Perhaps the most gruesome bout of the night was fought by two Lightweights: Tokyo’s Takanori “The Fireball Kid” Gomi against Albuquerque’s Isaac Valli-Flagg. Gomi’s wide-open stance proved inexpedient as Valli-Flagg landed an early bloody facial strike. The pair seemed to be equals on the ground until Gomi landed a strike which produced a cut below Valli-Flagg’s right eye. Both fighters were now bleeding as Valli-Flagg’s facial features began to swell. By the 3rd round Valli-Flagg was bleeding profusely; staining not only his face and upper body but also turning Gomi’s bright orange hair into a crimson sea. When the carnage finally ended, both fighters embraced as Gomi won in a unanimous decision.

Joseph Benavidez beat a beardless Tim Elliott convincingly in their Flyweight bout; ending the match at 0:52 in round 1 with a guillotine choke while effectively pinning both of Elliott’s arms against his own body.

Main Card featured potential contenders

Moving on to the sixth bout of the night (the first bout on the main card), Featherweights Max “Blessed” Holloway and Andre “Touchy” Fili flew into the ring. Fili landed a number of kicks to Holloway’s head early on, but the tide changed in round 2 once Holloway’s strikes began to wear Fili down. The two hit the mat in round 3 where Holloway slipped his left arm under his opponent’s chin; executing a guillotine choke which ended the bout with a submission at 1:21.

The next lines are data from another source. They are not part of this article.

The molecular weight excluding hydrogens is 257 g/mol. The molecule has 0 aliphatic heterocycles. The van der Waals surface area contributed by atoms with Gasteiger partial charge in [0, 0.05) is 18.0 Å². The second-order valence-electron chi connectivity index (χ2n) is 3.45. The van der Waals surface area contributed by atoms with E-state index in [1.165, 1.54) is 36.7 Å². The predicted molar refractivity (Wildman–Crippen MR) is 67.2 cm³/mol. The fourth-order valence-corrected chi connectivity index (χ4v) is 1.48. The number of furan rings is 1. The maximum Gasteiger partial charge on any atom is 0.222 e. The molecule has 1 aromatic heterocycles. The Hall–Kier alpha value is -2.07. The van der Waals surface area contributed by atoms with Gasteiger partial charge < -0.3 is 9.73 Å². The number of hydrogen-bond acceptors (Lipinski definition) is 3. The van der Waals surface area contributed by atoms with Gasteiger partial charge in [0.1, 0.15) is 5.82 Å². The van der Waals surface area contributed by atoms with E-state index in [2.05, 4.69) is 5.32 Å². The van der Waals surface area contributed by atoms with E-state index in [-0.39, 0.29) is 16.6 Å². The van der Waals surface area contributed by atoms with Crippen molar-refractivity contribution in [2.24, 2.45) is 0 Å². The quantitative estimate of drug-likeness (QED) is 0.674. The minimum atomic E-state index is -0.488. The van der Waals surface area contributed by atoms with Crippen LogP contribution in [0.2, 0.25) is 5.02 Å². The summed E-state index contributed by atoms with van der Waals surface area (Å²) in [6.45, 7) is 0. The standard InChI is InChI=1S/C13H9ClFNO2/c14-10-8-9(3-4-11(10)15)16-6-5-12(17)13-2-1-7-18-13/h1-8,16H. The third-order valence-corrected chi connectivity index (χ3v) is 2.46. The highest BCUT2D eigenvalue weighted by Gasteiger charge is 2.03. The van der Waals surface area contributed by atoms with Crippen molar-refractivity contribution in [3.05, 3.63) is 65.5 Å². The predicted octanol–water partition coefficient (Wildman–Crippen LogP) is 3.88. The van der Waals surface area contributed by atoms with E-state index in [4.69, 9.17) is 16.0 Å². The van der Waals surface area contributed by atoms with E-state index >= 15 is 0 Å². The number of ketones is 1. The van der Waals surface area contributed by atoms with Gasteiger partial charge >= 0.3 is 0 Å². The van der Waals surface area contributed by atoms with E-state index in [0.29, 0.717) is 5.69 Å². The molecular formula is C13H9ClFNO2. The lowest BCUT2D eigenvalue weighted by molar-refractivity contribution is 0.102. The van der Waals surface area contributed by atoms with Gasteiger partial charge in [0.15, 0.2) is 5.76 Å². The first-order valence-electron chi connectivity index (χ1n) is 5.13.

The next two fights were over in a flash. In a Lightweight bout, Jim Miller stunned Yancey Medeiros with a strike to the solar plexus. The two grappled for maybe another ninety seconds before Miller wrapped Yancey up in a choke hold, ending the contest at 1:42 of round 1.

In the following bout – a Middleweight match – Luke Rockhold overwhelmed Tim “The Barbarian” Boetsch locking the Sunbury, Pennsylvania native up in a triangle which caused the Barbarian to quickly tap out. Rockhold exited the octagon limping with a possible broken toe.

Chick-fil-AAside from the main event, perhaps no bout had the pre-fight ballyhoo of the match between Phil “Mr. Wonderful” Davis and Anthony “Rumble” Johnson. Davis spent the week leading up to his bout looking past his quiet opponent; choosing instead to tout his own shining superlatives as reason enough to take on reigning champion Jon Jones. (At one point, Davis even compared Jones to a Chick-fil-A sandwich.) Davis’ trash-talk proved all for naught, as Rumble Johnson systematically took the dazed Mr. Wonderful apart.

For reasons known only to himself (and perhaps to Colonel Sanders), Mr. Wonderful – an accomplished wrestler – imprudently went toe-to-toe with adept boxer Johnson; becoming an easy, open target for most of the night. Davis missed at least two opportunities to gain a ground advantage in the 1st round, falling away the first time after taking a knee to his chin. By the time he finally engaged Johnson in any meaningful way, late in the 3rd round, time was about to expire. To no one’s surprise, Johnson won in a unanimous decision.

Before exiting the ring, Davis told the TV announcer, “That was obviously not how I planned it going. I fought tough but it is what it is.”

UFC President loves Baltimore

At the post-fight press conference, Johnson joined fellow winners Miller, Rockhold, Holloway and Benavidez, and UFC President Dana White on the dais.